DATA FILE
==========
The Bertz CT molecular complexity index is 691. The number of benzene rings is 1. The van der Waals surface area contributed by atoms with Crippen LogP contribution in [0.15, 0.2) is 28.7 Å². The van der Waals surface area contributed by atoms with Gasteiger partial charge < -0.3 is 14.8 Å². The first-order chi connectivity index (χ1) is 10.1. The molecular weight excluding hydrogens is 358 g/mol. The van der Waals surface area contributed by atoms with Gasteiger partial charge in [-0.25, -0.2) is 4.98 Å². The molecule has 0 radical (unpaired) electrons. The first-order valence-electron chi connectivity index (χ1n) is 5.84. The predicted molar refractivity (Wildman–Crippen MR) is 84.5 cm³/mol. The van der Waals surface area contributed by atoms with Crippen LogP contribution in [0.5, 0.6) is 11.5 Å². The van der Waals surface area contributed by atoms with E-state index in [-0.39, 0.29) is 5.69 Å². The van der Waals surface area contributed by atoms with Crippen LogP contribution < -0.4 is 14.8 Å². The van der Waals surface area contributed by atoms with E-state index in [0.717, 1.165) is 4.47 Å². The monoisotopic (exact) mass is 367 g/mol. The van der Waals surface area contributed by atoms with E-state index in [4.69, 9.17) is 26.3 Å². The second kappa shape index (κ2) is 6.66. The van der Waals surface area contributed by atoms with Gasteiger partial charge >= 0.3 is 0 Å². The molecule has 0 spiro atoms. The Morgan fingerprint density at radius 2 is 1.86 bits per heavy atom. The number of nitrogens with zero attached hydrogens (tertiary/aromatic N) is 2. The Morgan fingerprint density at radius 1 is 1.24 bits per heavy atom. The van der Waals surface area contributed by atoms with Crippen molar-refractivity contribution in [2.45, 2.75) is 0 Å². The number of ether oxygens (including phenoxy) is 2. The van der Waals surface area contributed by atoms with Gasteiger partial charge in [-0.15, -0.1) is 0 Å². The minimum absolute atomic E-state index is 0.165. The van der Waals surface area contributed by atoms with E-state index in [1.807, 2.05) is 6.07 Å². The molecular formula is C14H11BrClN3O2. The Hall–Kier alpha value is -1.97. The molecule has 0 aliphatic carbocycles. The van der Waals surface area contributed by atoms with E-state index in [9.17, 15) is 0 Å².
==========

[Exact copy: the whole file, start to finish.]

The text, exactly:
The Bertz CT molecular complexity index is 691. The number of benzene rings is 1. The van der Waals surface area contributed by atoms with Crippen LogP contribution in [0.15, 0.2) is 28.7 Å². The van der Waals surface area contributed by atoms with Gasteiger partial charge < -0.3 is 14.8 Å². The first-order chi connectivity index (χ1) is 10.1. The molecular weight excluding hydrogens is 358 g/mol. The van der Waals surface area contributed by atoms with Gasteiger partial charge in [-0.25, -0.2) is 4.98 Å². The molecule has 0 radical (unpaired) electrons. The first-order valence-electron chi connectivity index (χ1n) is 5.84. The predicted molar refractivity (Wildman–Crippen MR) is 84.5 cm³/mol. The van der Waals surface area contributed by atoms with Crippen LogP contribution in [0.5, 0.6) is 11.5 Å². The van der Waals surface area contributed by atoms with E-state index in [-0.39, 0.29) is 5.69 Å². The van der Waals surface area contributed by atoms with Crippen LogP contribution < -0.4 is 14.8 Å². The van der Waals surface area contributed by atoms with E-state index in [0.717, 1.165) is 4.47 Å². The monoisotopic (exact) mass is 367 g/mol. The van der Waals surface area contributed by atoms with E-state index in [4.69, 9.17) is 26.3 Å². The second kappa shape index (κ2) is 6.66. The van der Waals surface area contributed by atoms with Gasteiger partial charge >= 0.3 is 0 Å². The molecule has 0 spiro atoms. The Morgan fingerprint density at radius 2 is 1.86 bits per heavy atom. The number of nitrogens with zero attached hydrogens (tertiary/aromatic N) is 2. The Morgan fingerprint density at radius 1 is 1.24 bits per heavy atom. The van der Waals surface area contributed by atoms with Crippen molar-refractivity contribution in [2.45, 2.75) is 0 Å². The number of ether oxygens (including phenoxy) is 2. The van der Waals surface area contributed by atoms with Gasteiger partial charge in [-0.15, -0.1) is 0 Å². The minimum absolute atomic E-state index is 0.165. The van der Waals surface area contributed by atoms with E-state index in [1.807, 2.05) is 6.07 Å². The molecular formula is C14H11BrClN3O2. The Hall–Kier alpha value is -1.97. The molecule has 0 aliphatic carbocycles. The van der Waals surface area contributed by atoms with E-state index in [9.17, 15) is 0 Å².